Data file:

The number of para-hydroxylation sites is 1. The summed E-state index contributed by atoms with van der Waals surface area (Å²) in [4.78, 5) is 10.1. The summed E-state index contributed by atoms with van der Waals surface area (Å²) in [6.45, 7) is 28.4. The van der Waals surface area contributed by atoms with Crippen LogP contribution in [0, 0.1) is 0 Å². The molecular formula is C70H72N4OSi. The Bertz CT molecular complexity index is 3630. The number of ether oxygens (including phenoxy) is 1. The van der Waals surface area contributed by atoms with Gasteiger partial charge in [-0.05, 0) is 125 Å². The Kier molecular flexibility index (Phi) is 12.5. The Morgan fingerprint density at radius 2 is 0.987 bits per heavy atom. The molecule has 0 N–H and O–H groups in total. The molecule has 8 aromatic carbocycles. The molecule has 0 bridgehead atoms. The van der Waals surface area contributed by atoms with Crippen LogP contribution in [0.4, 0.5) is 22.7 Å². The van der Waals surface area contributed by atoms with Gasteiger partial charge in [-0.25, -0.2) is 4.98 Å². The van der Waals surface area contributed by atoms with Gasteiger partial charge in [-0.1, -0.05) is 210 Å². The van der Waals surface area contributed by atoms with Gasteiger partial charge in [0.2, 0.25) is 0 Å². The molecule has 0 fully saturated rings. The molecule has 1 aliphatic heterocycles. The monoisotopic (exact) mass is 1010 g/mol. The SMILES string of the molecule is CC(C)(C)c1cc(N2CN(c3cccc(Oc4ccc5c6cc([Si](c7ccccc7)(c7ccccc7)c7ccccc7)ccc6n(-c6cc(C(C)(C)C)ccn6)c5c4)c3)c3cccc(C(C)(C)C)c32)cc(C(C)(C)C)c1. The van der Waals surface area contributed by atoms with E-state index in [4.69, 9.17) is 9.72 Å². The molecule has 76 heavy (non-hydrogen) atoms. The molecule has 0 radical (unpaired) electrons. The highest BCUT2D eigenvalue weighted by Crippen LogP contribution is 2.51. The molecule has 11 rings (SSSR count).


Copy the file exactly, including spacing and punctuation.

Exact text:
The number of para-hydroxylation sites is 1. The summed E-state index contributed by atoms with van der Waals surface area (Å²) in [4.78, 5) is 10.1. The summed E-state index contributed by atoms with van der Waals surface area (Å²) in [6.45, 7) is 28.4. The van der Waals surface area contributed by atoms with Crippen LogP contribution in [0, 0.1) is 0 Å². The molecular formula is C70H72N4OSi. The Bertz CT molecular complexity index is 3630. The number of ether oxygens (including phenoxy) is 1. The van der Waals surface area contributed by atoms with Gasteiger partial charge in [-0.05, 0) is 125 Å². The Kier molecular flexibility index (Phi) is 12.5. The Morgan fingerprint density at radius 2 is 0.987 bits per heavy atom. The molecule has 0 N–H and O–H groups in total. The molecule has 8 aromatic carbocycles. The molecule has 0 bridgehead atoms. The van der Waals surface area contributed by atoms with Crippen LogP contribution in [0.4, 0.5) is 22.7 Å². The van der Waals surface area contributed by atoms with Gasteiger partial charge in [-0.25, -0.2) is 4.98 Å². The van der Waals surface area contributed by atoms with Gasteiger partial charge in [-0.1, -0.05) is 210 Å². The van der Waals surface area contributed by atoms with Gasteiger partial charge in [0.2, 0.25) is 0 Å². The molecule has 0 fully saturated rings. The molecule has 1 aliphatic heterocycles. The monoisotopic (exact) mass is 1010 g/mol. The SMILES string of the molecule is CC(C)(C)c1cc(N2CN(c3cccc(Oc4ccc5c6cc([Si](c7ccccc7)(c7ccccc7)c7ccccc7)ccc6n(-c6cc(C(C)(C)C)ccn6)c5c4)c3)c3cccc(C(C)(C)C)c32)cc(C(C)(C)C)c1. The van der Waals surface area contributed by atoms with E-state index in [4.69, 9.17) is 9.72 Å². The molecule has 76 heavy (non-hydrogen) atoms. The molecule has 0 radical (unpaired) electrons. The highest BCUT2D eigenvalue weighted by Crippen LogP contribution is 2.51. The molecule has 11 rings (SSSR count).